I’ve been doing some reading recently on the reliability of witness testimony, an issue that has fragmented our research for decades.  For reference on the subject, I would heartily recommend Sherry Fiester’s new book   Enemy of the Truth – which contains a detailed professional analysis of just what you can and cannot expect from ear and eye witnesses. Sherry draws on her career in criminology and forensics for this and we really need to pay attention to her.

But beyond what we can expect from first hand witnesses, the other major issue is the time factor. In one classroom study, the instructor staged an impromptu incident and asked his class to record what they had seen happen over the course of a minute or so.  The incident actually involved someone running in and firing a gun at the instructor, with blanks – well hey, data is good but you need to stay around for the study. The students immediately recorded their impressions and the results were actually quite good in terms of accuracy and similarity of observations.  However, when asked to write down their observations within only a week of time passing, all sorts of changes began to show up – number of shots fired, dialog heard, and the clothing of the instructor and assailant. Not only did the individual descriptions start to change significantly but there was no longer general agreement among the witnesses.

In 1986 a psychology instructor performed a similar experiment following the Challenger disaster, a test of what is referred to as “flashbulb” memory. He then filed their responses for three years and repeated the same questions with the students.  In comparing the two sets of responses, a quarter of the class did not have a single memory a year later that matched their initial response.  In some instances students became quite irate, admitting that there was an issue but aggressively defending their current memory over their original statements.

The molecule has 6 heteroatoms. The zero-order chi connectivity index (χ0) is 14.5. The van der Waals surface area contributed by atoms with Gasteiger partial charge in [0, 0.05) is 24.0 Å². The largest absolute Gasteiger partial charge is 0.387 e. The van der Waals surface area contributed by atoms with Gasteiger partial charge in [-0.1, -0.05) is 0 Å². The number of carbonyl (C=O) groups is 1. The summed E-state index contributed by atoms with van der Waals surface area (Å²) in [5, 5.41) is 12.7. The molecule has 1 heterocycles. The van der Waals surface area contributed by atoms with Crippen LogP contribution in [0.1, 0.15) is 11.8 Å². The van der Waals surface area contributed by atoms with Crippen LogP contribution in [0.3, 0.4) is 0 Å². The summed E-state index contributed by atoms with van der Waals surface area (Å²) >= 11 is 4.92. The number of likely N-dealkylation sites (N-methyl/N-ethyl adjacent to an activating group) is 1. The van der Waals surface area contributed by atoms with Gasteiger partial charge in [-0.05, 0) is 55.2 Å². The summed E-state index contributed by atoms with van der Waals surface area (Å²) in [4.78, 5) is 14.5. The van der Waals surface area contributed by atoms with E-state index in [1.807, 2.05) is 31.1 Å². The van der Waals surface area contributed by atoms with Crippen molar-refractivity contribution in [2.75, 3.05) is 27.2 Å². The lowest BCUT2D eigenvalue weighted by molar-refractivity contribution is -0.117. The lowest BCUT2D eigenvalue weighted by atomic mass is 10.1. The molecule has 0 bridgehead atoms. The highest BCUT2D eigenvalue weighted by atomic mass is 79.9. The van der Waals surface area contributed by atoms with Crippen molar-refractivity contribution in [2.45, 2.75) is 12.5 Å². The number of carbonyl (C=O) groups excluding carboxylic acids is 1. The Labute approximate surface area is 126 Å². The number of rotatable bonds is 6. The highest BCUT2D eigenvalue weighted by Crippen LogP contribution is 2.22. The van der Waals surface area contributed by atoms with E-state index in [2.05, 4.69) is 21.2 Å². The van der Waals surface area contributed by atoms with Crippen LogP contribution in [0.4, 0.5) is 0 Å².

Clearly this must be a caution for all historical research.  While many of us have long stressed first day evidence, we should probably be more candid about first day memories. We have a host of interviews with witness beginning days, weeks, months and years later.  The real question is if they were not on record as of Nov 22 or possibly Nov 23, can we really rely on them, especially without some sort of independent corroboration?

— Larry

PS…the Challenger study was done at Emory University by Professor Ulric Neisser

 

 

 

 

 

 

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About Larry Hancock

Larry Hancock is a leading historian-researcher in the JFK assassination. Co-author with Connie Kritzberg of November Patriots and author of the 2003 research analysis publication titled also Someone Would Have Talked. In addition, Hancock has published several document collections addressing the 112th Army Intelligence Group, John Martino, and Richard Case Nagell. In 2000, Hancock received the prestigious Mary Ferrell New Frontier Award for the contribution of new evidence in the Kennedy assassination case. In 2001, he was also awarded the Mary Ferrell Legacy Award for his contributions of documents released under the JFK Act.

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